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"How wonderful, how very wonderful the operations of time, and the changes of the human mind!"
In all things, Jane Austen was a woman of faith. Perhaps nowhere is this more apparent than in Mansfield Park, her most neglected, abused, and misunderstood novel. Like Austen's other novels, it can be fully appreciated only when illuminated by the virtuous life and Christian beliefs of the author herself.
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ICE Study Guides are constructed to aid the reader of ICE classics to achieve a level of critical and literary appreciation befitting the works themselves.
Ideally suited for students themselves and as a guide for teachers, the ICE Study Guides serve as a complement to the treasures of critical appreciation already included in ICE titles.
Mansfield Park is a novel about ordination, and about the family. It delves into questions of the education and upbringing of children, of conservative values, of parental authority, of the propriety and place of romantic love, of the tension between propriety and sophistication, and of the dangers of undue familiarity outside the family circle. It unerringly displays the depth of Austen's wisdom, especially in her understanding of the spiritual, psychological, and cultural complexities of morality.
A look at the essays
- "'The Greatest of Nuisances'? Fanny Price as Work in Progress in Mansfield Park" – Katy Carl
- "Mansfield Park and Isaiah 53: Fanny Price's Redemptive Role" – Paul J. Contino
- "The Economic, Social, Romantic, and Moral Aspects of Marriage in Mansfield Park" – Mitchell Kalpakgian
- "Mansfield Park and the Conscience Outside the Self" – Theresa Kenney
- "Jane Austen, William Cobbett, and Jacobin Virtues" – Alasdair MacIntyre
- "On the Uses of Irony and the Limits of Moralism in Jane Austen's Mansfield Park" – Regis Martin
- "Liberty, Restraint, and Social Order in Jane Austen's Mansfield Park" – Jack Trotter
Eleanor Bourg Nicholson situates the reader with the introductory essay.
Books by Author
by last name, except for Wm. Shakespeare
Meet the Minds behind the Mansfield Park Edition
Eleanor Bourg Nicholson
Eleanor Bourg Nicholson edited the Ignatius Critical Editions publication of Mansfield Park (under her maiden name, Donlon). Her epistolary novella, The Letters of Magdalen Montague, previously serialized in Dappled Things, is now available through Kaufmann Publishing. She and her husband live in Charlottesville,Virginia.
Katy Carl is the editor in chief of Dappled Things, a magazine for emerging writers, thinkers, and artists in the Catholic tradition. Her writing on religion and literature has appeared in the National Catholic Register and St. Louis Magazine, among others. She lives with her husband and their son in Hyattsville, Maryland.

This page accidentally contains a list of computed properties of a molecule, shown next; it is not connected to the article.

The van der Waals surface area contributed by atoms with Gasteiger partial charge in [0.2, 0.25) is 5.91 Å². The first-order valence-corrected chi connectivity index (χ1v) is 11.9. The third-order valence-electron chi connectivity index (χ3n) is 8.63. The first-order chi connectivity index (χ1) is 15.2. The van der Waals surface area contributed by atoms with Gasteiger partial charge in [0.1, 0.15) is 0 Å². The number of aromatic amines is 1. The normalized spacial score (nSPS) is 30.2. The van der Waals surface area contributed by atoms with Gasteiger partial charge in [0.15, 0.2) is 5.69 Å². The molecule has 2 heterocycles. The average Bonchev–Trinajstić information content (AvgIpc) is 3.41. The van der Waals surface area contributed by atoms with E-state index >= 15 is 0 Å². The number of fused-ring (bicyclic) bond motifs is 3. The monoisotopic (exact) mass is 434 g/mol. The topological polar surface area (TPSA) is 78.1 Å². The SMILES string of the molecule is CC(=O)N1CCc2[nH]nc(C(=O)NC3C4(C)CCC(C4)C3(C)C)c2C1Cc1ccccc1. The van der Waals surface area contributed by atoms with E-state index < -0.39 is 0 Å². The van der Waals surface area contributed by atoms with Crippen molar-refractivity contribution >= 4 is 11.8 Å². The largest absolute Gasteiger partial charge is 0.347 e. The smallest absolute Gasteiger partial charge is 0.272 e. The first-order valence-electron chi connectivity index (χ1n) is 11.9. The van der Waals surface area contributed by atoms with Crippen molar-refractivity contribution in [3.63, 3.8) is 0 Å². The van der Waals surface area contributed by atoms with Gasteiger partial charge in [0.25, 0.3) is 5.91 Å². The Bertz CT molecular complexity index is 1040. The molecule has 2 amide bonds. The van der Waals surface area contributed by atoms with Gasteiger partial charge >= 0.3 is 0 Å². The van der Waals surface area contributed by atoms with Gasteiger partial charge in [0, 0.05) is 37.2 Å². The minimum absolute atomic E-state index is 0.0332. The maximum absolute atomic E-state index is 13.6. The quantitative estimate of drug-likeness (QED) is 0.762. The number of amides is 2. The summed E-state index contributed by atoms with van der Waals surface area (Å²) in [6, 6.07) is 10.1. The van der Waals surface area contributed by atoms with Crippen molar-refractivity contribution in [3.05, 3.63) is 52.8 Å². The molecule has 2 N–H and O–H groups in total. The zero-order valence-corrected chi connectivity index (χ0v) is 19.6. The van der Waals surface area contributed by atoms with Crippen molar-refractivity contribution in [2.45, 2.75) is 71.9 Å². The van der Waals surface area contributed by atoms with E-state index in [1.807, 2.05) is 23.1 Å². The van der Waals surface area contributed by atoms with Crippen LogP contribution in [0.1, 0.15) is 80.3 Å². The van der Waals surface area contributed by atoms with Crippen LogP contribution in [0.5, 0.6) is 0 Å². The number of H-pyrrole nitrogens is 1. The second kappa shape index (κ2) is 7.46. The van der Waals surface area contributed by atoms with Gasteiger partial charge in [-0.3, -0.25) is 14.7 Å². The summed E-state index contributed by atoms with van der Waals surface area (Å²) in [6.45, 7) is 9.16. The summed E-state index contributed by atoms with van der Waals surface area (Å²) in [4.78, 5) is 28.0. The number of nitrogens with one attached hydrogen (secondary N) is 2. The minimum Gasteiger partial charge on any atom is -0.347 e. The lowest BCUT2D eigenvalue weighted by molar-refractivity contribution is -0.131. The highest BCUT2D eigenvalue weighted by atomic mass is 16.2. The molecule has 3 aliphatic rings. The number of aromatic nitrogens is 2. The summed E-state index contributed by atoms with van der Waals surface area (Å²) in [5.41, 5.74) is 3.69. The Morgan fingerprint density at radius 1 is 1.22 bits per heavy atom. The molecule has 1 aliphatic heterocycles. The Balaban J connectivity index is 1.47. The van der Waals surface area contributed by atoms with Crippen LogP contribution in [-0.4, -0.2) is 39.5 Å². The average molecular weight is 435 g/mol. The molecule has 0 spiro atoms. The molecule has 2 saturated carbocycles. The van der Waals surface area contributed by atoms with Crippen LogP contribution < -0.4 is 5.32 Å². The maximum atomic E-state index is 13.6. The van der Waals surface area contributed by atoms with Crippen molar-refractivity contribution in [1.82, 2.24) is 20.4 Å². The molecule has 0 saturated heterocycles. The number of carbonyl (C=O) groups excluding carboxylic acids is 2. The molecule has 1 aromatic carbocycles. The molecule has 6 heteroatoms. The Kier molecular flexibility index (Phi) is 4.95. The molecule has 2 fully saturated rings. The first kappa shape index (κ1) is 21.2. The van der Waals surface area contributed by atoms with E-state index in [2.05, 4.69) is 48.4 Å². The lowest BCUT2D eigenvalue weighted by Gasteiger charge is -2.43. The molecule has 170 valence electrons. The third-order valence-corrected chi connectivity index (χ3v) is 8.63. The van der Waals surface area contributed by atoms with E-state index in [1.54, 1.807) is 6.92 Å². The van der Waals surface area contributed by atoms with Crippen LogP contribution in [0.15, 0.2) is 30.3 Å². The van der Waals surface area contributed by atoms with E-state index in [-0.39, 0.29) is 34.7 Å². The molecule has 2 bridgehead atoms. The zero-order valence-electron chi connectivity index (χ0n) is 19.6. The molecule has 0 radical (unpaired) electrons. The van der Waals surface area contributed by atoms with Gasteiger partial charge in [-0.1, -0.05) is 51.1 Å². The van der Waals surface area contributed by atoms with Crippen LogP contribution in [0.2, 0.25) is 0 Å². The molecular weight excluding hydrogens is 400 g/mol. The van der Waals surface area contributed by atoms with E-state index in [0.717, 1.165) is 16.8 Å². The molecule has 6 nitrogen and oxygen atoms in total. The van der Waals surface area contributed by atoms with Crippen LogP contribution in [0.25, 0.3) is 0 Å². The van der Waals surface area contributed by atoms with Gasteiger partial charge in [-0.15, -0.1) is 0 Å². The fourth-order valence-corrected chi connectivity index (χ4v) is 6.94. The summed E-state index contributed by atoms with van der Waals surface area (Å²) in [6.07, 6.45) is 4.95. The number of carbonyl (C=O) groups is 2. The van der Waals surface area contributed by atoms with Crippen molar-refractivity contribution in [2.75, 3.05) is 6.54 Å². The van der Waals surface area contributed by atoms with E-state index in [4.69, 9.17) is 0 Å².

Paul J. Contino
Paul J. Contino is professor of Great Books at Pepperdine University. With his wife, Maire Mullins, he serves as coeditor of the journal Christianity and Literature. With Susan Felch, he edited and introduced Bakhtin and Religion: A Feeling for Faith (Northwestern University Press, 2001). His work on Dostoevsky has appeared in Studies in the Novel, Renascence, and Augustine and Literature (Lexington, 2006). Other work has appeared in Religion and the Arts, Comparative Literature Studies, the Cresset, Commonweal, America, the Christian Century, Image, and Religion and Literature.
Mitchell Kalpakgian (PhD, University of Iowa) is professor emeritus of humanities at Wyoming Catholic College. He has taught English literature for over forty years at several other schools: Simpson College (Iowa), Christendom College (Virginia), and Magdalen College (New Hampshire). A contributing editor of New Oxford Review, his articles and book reviews have also appeared in Homiletic and Pastoral Review, the Wanderer, and Saint Austin Review. He is the author of several books: The Marvelous in Fielding's Novels, The Mysteries of Life in Children's Literature, The Lost Arts of Modern Civilization, and An Armenian Family Reunion (a collection of short stories). His latest book is The Lost Arts of Modern Civilization: Hospitality, Conversion, Letter-Writing, the Enjoyment of People, the Art of Pleasing and Courtship (Neumann Press, 2009).
Theresa M. Kenney
Theresa Kenney received her PhD from Stanford and is former chair of the Department of English at the University of Dallas. She is the author of "Women Are Not Human": A Renaissance Treatise and Responses and several articles on Austen, Dante, and Donne. She is also academic program chairman for the 2011 Annual General Meeting of the Jane Austen Society of North America.
Alasdair MacIntyre retired as research professor of philosophy at the University of Notre Dame in June 2010, a position he held for ten years. He is the author of, among other books, After Virtue and God, Philosophy, Universities.
Regis Martin is professor of theology at Franciscan University of Steubenville, where, in addition to courses on Christ and the Church, he teaches such landmarks of literature as the works of Dante, Eliot, and Flannery O'Connor. The author of several books, including The Last Things and The Suffering of Love, he is married and the father of many children.
Jack Trotter has a PhD in medieval and Renaissance literature from Vanderbilt University (1995). He has published numerous essays on Shakespearean drama and, more recently, nineteenth-century literature. He also publishes frequently in Chronicles: A Magazine of American Culture.